Would we think of Dillon Gee differently if his Baseball-Reference page had a season with a 2.72 ERA next to it?

Imagine that instead of spanning two separate years, Gee had produced these results over the course of a single year. It's not a farfetched exercise—Gee's run of dominance spanned 30 starts, after all. Would we think of him differently if his Baseball-Reference page had a season with a 2.72 ERA next to it? It's my feeling that we would.

Instead, Gee's perception suffers as a result of the imaginary boundaries we use to break up and more easily digest the ongoing statistical record of each player's career—not to mention, the relative inattention he (and more importantly, his health) garners as the low man on the rotational totem pole.

During his dominant 30-start run between 2013 and 2014, Dillon Gee posted a 2.72 ERA -- 13th-best in all of baseball in that span, directly between Max Scherzer and Adam Wainwright.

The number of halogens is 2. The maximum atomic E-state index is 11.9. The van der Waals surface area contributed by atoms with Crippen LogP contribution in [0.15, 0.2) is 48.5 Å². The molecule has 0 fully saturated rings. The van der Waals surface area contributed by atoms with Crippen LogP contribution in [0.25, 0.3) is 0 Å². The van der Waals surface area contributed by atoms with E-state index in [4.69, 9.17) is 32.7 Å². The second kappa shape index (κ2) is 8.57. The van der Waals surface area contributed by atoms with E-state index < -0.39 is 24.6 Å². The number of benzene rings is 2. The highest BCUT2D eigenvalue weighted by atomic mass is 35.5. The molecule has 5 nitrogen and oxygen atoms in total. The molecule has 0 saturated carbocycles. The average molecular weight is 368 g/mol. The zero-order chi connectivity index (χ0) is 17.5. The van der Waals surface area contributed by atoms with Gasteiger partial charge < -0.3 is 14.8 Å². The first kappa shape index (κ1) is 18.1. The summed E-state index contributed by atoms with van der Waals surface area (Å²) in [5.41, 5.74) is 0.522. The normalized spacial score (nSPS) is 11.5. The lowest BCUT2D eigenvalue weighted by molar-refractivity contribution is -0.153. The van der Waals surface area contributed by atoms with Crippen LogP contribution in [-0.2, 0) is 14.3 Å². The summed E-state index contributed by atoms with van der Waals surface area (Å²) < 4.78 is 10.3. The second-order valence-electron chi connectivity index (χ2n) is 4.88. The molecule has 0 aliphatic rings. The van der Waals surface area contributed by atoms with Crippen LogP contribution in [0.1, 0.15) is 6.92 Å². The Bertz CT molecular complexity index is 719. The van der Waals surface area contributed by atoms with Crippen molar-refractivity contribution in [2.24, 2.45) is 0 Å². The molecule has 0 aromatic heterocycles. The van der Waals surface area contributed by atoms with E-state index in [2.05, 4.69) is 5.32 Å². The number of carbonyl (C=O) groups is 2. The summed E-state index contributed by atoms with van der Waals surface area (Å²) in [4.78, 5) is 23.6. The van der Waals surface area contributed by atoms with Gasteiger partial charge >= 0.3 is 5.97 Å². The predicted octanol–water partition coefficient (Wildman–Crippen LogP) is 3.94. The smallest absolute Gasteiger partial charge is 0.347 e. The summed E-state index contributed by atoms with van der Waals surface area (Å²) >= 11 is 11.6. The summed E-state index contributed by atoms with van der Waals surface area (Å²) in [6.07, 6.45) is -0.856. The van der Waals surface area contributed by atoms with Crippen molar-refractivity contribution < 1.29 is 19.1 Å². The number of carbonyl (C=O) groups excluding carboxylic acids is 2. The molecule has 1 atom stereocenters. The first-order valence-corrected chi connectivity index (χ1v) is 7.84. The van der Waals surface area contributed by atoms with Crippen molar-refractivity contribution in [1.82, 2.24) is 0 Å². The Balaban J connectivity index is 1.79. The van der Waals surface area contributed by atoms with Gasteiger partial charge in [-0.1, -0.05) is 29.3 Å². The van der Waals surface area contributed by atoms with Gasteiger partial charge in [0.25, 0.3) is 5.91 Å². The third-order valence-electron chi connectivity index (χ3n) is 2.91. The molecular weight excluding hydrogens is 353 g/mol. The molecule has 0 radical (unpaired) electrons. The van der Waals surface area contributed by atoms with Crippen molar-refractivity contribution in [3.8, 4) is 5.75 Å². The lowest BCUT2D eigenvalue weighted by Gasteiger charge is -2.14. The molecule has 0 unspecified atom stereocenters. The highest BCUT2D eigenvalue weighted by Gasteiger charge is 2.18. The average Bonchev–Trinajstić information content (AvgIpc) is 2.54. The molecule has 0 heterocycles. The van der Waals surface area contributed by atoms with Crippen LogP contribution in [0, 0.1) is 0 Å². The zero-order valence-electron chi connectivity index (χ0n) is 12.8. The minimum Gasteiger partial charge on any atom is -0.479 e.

Now it is 2015 and by his own account, Gee is back to where he was before the lat injury. He's healthy and, according to a recent piece by Peter Kerasotis in The New York Times, his mechanics are resolved:

This off-season, Gee said he put in a lot of film work, trying to recapture the mechanics that made him a successful big leaguer. ...

"I started really tinkering with my mechanics. When I do that, I’m all messed up. I’m a very feel guy. Mechanics are key for me. I was messed up mentally big-time. ... So I went back and watched old film, " [Gee] said. "I went all the way back and watched film from when I was in college."

Does all this mean that Dillon Gee is primed to dominate the league this season? Not necessarily. The stuff is no less fringy, meaning that his margin for error is as tight as it's ever been. As such, we'll see if his mechanical adjustments prove effective. For what it's worth, reports have been very positive thus far.

However, for all the excitement surrounding rookies with better stuff and bigger hype, I wouldn't overlook Gee as a potential key contributor to the Mets success in 2015. Because, while it may not grab our attention, chicken at home can still be pretty darn good.